Thursday, 28 February 2013

The CFO’s Number 1 Concern in 2013: Rising Costs (Part 2)

Authored by Mike Roberts

Rising costs will always worry CFOs, but what other risks are on their minds? 

  • Supplier compliance. This encompasses elements of supplier relationship management – from delivering what the company needs when it’s needed, at the agreed upon price, to complying with ethical standards. Supplier compliance has dominated recent headlines, especially regarding Wal-Mart’s stronger regulations on unauthorised subcontracting. 
  • Economic risks. While there are signs that the economy is improving, companies are closely watching for any wavering indicators of regression that could affect customer spending, currency values and global growth. 
  • Effectiveness of internal IT spending. Departments will have a more difficult time justifying major investments in technology. And post approval, there will be more pressure to demonstrate that the actual results were equivalent to the proposed ROI. 
Something to consider: Taking blind risk is dangerous, but taking risk backed up with the right data and insight is what separates truly innovative companies and the laggards.

Wednesday, 27 February 2013

The CFO’s Number 1 Concern in 2013: Rising Costs (Part 1)

Authored by Mike Roberts

Although it’s rather obvious that CFOs always have money on the mind, the CFO Survey 2013, published by 4C Associates, highlights that rising prices are a growing worry for procurement’s finance colleagues: 65 per cent of participants listed ‘price risk’ as their top concern – up more than 15 per cent since last year.

Most companies are still struggling to combat volatile commodity prices and rising inflation. Indirect costs are climbing on the operational side, too. Yet, customers have little-to-no sympathy about the plight of corporations because they face a similar battle: the skyrocketing cost of living with stagnant wages. The result: Companies that pass on cost increases to maintain profit margins risk alienating customers and losing critical sales.

The responsibility to improve margins and deliver more value to the business – and when done well, the glory that comes with it – has been somewhat of a tug of war between procurement and finance. By shifting the dynamics so both departments can become allies, rather than competitors, cost savings will improve, and the process will easier for both parties.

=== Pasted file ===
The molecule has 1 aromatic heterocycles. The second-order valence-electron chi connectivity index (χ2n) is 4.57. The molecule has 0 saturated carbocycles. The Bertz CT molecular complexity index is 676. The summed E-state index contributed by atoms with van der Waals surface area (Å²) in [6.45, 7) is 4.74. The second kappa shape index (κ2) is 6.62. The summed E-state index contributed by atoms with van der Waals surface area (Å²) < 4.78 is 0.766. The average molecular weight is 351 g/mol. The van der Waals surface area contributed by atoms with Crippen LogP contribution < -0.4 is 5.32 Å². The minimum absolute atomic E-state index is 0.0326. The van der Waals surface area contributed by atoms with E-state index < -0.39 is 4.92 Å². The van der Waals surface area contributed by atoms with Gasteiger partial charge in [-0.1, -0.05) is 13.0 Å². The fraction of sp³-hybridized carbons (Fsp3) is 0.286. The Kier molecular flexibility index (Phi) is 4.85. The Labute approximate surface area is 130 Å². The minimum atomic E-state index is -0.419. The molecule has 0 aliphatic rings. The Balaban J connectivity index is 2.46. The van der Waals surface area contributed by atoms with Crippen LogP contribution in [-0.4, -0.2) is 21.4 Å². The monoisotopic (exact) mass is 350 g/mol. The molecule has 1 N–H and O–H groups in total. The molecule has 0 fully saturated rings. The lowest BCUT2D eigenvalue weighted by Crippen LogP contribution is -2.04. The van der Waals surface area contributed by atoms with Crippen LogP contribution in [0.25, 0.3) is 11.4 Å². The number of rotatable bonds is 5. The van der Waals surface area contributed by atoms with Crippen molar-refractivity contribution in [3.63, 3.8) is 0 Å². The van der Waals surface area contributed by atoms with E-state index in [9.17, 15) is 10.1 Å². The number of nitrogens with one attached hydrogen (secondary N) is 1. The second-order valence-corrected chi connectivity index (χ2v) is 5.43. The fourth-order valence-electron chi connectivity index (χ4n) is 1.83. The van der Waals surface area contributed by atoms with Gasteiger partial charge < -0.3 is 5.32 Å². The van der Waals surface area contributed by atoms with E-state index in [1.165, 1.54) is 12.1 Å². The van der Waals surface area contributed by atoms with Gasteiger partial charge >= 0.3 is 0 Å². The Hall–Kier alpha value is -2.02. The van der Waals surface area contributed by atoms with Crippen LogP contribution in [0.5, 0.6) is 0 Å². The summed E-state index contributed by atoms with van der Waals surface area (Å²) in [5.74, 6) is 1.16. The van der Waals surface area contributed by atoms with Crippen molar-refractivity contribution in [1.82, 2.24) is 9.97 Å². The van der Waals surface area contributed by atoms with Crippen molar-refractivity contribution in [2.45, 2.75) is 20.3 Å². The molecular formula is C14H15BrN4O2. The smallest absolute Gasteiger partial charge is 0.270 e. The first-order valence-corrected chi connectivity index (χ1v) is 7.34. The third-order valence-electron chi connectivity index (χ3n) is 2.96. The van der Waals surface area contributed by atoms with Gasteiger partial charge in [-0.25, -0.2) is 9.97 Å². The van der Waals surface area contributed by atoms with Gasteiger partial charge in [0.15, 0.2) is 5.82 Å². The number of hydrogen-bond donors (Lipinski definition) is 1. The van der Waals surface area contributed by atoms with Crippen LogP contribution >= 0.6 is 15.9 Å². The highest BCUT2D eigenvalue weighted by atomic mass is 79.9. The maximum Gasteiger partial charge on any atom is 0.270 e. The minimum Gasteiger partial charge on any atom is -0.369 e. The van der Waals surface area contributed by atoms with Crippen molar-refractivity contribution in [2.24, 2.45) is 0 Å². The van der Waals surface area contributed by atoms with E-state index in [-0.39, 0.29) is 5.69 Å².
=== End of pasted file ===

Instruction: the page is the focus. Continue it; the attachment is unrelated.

How is your organisation bridging the gap between the procurement team and the finance department?

Check back for the next post on this topic to read about the other risks that worry CFOs as we head into March.

Tuesday, 26 February 2013

The Benefits of Appointing a Super User in the Successful Adoption of an eSourcing Solution

Authored by Emily Chandler

eSourcing has become essential in best-in-class procurement organisations. Strategic sourcing improves efficiency, communication, and consistency – all of which are highly regarded in any organisation. As companies implement an eSourcing solution to take them to the next level, often all of the emphasis is placed on negotiating the best price or having all of the bells and whistles of functionality. 

A tool however is standalone unless the organisation sufficiently allocates dedicated resource to drive adoption and best practice. 

What I have found in my experience is that those organisations which have developed high levels of eSourcing adoption often have a dedicated specialist or team of specialists (depending on the size of the organisation) supporting the change process and implementation. Not only are they platform super-users, but they act as a focal point for the intersection of e-Sourcing process and category knowledge, ensuring smooth running of events, minimising stakeholder resistance and ensuring best practices are shared and adhered too. Typically they build and develop all of the necessary process documentation and communication materials including case studies - all of which helps to build confidence. They track eSourcing programme performance metrics against contractual KPIs, adoption, and the original business case to identify risk. Central eSourcing teams can also support configuration work, coach and encourage both communities of buyers and suppliers to adopt the new process. 

Thursday, 21 February 2013

Price vs Quality

Authored by Pete Hodgkinson

It’s Thursday night, I’m sitting with my father-in-law in a specialist unit for heart and lung patients in Liverpool. 4 hours ago he had a heart attack. Within just 90 minutes of the alarm being raised he was receiving what I would term as a major operation, but what medical staff referred to as a ‘fairly standard’ procedure in which they inserted a stent into a coronary artery to free a blockage.